That makes sense. This year found some fun pairings together that hadn’t interacted as much in season one. How much of that was arced from the start of the year, and how much of it was adjusting things once you saw how well people worked together?
It kind of happened organically. We were aware of it when it was happening. For instance, Mercy and Isaac had no scenes together in season one. And they really don’t have one until the final episode this year. And it’s a good one. There were other characters who hadn’t really had scenes before. We knew we wanted the Cotton-Anne romance to be a part of this year. But you have to mix it up.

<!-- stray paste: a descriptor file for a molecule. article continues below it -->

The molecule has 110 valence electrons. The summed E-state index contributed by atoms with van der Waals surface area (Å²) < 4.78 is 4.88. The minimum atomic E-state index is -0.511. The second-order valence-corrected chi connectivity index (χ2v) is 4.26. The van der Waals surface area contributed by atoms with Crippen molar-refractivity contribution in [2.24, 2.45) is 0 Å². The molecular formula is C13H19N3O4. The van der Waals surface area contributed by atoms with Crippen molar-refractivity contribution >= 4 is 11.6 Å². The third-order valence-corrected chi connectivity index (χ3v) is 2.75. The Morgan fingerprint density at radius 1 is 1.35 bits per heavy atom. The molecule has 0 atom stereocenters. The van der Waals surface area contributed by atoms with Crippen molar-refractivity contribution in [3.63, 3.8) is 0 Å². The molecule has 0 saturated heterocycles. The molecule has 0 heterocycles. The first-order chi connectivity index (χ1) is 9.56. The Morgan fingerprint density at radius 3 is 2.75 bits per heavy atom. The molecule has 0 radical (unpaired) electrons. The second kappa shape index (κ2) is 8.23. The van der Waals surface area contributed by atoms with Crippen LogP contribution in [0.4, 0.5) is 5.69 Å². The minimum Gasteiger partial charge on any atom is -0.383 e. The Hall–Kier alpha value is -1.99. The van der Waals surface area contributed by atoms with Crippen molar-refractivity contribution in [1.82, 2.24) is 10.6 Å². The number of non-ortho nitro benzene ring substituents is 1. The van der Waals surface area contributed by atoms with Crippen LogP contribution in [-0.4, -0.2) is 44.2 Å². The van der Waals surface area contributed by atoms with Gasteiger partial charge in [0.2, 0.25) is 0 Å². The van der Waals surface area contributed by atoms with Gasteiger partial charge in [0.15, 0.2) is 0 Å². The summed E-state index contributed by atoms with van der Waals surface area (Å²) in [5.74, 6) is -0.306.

Was there a spark you saw this season between any characters that want to play with next year?
It was such a thoroughly satisfying season to do that my first answer is no. I think that a character we would like to do a little more with is Isaac (Iddo Goldberg). He had a little bit of a subdued season; half the season he was tied to a table, slowly being eaten to death. So I think we really love the character and the actor playing him — we probably will do a lot more with him.
Can you say anything about any new faces you might be bringing in next season?
It’s too early to tell. We’re very happy with the core ensemble we have; it’s a very large cast as it is. We probably won’t bring anyone in, unless it’s a great character, obviously. But we haven’t had those discussion yet.
What did you think of the Salem finale?